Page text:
For a few minutes during the early 1990s, a revival of the so-called lounge music of the 1950s and ’60s was all the rage. Given hipper, updated names like space-age bachelor-pad music and exotica, it was an exaggerated reboot of what might originally have just passed as easy listening—light, melodic, mostly instrumental tunes incorporating ethnic rhythms (bossa nova, mambo, etc.) and electronica, intended to serve more as aural wallpaper than to encourage scrutiny. Today it survives via a handful of acts like Pink Martini, but the craze itself subsided long ago.
Related to all that in spirit if not style was the type of vocal music one might actually hear in a cocktail lounge or a hotel piano bar, popular songs sung in the style of Sinatra or Peggy Lee—jazz-rooted, meant to be paid attention to. Bria Skonberg, the trumpeter and vocalist, is inspired by both variations on the Matt Pierson-produced With a Twist, citing in her press material “Esquivel, Perez Prado, maybe some Spike Jones.” It’s goodtime music, but it’s not fluff. Not when the artist possesses chops like hers.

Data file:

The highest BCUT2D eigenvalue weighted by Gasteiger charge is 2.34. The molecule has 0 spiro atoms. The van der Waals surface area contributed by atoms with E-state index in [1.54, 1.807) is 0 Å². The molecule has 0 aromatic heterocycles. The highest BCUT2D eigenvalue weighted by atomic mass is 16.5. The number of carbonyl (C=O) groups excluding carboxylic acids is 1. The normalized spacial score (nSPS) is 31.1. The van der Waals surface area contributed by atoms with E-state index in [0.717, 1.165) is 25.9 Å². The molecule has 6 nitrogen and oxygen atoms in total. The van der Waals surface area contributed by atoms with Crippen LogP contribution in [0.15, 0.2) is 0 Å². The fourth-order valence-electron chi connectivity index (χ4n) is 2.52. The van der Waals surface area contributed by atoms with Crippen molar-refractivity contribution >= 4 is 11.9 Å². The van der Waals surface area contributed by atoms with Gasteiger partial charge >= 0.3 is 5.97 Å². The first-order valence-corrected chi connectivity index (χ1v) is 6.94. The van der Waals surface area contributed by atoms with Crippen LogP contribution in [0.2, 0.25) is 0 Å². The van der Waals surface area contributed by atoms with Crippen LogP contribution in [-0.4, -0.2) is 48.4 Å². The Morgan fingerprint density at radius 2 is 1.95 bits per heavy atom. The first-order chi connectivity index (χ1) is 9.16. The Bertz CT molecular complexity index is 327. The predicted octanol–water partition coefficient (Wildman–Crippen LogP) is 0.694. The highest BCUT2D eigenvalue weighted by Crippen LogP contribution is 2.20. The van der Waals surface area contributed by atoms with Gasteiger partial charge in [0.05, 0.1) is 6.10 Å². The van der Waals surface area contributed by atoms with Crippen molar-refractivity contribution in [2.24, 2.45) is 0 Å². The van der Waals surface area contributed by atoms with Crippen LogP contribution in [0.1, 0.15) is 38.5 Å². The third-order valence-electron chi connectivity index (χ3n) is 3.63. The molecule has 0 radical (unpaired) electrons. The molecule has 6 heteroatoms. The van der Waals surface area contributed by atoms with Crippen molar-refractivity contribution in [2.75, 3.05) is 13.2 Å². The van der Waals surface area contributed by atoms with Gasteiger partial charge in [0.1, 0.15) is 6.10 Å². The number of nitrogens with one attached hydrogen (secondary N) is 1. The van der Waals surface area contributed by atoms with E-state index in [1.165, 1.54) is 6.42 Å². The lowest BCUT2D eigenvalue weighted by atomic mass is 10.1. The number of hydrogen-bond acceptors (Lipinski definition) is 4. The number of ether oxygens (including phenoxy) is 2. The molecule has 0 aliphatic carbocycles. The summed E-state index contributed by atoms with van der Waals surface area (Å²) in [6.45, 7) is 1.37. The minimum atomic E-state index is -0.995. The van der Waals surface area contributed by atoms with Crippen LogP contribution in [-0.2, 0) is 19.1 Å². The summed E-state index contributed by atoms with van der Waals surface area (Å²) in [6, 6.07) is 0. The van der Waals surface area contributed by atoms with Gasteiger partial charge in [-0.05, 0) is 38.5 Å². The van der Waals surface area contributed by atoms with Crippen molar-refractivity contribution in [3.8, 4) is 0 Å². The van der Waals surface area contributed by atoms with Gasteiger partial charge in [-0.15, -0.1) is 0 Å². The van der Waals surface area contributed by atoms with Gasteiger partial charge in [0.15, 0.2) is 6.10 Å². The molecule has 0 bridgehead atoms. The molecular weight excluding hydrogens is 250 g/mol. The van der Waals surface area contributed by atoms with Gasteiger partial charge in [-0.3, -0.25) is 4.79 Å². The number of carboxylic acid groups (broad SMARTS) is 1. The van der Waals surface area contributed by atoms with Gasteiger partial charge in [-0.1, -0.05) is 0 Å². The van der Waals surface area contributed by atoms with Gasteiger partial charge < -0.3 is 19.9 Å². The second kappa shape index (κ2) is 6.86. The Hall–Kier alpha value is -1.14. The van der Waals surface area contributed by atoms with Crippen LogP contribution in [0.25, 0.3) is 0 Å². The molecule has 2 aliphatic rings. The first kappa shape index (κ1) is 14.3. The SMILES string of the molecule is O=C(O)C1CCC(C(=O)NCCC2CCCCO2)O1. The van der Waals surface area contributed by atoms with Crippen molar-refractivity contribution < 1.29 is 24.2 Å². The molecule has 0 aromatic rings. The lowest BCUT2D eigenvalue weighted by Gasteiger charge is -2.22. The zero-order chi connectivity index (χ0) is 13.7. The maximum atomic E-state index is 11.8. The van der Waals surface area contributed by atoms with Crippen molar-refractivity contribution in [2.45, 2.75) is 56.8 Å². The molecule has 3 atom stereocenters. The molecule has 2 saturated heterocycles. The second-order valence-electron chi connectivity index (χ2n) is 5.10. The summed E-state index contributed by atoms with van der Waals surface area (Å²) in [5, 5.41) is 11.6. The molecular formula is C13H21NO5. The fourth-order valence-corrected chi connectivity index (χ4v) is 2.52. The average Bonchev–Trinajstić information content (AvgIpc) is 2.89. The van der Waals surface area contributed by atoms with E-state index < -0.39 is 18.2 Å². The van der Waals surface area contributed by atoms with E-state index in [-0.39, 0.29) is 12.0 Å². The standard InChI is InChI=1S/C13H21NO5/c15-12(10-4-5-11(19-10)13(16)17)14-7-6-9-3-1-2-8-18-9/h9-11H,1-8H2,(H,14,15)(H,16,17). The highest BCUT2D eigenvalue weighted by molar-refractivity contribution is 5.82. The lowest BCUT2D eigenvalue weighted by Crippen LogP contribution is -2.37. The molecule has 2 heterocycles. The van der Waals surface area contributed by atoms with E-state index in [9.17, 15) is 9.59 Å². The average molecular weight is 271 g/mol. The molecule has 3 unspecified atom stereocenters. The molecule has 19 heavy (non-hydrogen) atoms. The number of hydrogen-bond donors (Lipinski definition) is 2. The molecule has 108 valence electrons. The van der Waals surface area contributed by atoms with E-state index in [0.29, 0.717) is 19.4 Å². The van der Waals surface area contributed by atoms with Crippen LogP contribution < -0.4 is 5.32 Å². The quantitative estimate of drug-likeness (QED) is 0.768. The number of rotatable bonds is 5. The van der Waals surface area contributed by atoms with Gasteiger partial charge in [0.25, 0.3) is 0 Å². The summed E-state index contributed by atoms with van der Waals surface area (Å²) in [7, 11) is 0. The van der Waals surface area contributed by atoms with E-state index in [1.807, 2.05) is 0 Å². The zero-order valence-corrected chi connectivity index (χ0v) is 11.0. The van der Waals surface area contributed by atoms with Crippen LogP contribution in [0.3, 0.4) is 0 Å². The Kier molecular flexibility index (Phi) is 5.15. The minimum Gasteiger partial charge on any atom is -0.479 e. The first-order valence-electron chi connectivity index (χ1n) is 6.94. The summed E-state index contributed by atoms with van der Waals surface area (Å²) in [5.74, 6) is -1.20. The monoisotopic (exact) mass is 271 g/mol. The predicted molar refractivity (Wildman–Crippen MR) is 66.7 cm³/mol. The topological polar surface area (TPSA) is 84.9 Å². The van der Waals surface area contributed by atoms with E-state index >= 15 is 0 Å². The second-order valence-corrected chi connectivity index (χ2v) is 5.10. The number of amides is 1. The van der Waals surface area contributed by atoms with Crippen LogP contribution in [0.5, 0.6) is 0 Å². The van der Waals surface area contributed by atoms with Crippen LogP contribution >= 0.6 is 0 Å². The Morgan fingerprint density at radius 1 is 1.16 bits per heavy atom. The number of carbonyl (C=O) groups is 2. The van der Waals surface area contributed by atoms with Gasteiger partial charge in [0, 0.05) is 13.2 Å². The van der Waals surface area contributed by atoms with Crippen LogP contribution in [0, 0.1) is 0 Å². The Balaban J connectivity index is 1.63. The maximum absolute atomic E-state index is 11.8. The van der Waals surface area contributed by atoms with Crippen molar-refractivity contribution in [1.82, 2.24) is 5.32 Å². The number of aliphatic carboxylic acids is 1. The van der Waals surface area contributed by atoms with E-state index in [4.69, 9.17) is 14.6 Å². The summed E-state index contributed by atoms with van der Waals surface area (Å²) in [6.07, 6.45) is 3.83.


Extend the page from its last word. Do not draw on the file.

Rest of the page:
Accompanied by a core band featuring Sullivan Fortner on piano, Gil Goldstein (who arranged six of the tracks) on keyboards and accordion, Scott Colley on bass and Matt Wilson on drums, Skonberg aces arrangements that are often lush, multi-textured and dramatic; background music this is not. Skonberg’s “My Baby Just Cares for Me,” the Nina Simone-associated opener, takes off at a clip, the trumpeter peeling off a rapid-fire solo unlikely to have found a home on those earlier efforts. Damn Yankees’ “Whatever Lola Wants,” all wrapped up in tango, oozes melt-in-your-mouth sensuality, and both the Ed Sheeran-penned “Thinking Out Loud” and Leonard Cohen’s “Dance Me to the End of Love”—the former NOLA-funky and the latter fragile and moody—extend into regions that would seem downright alien in your basic retro tiki bar.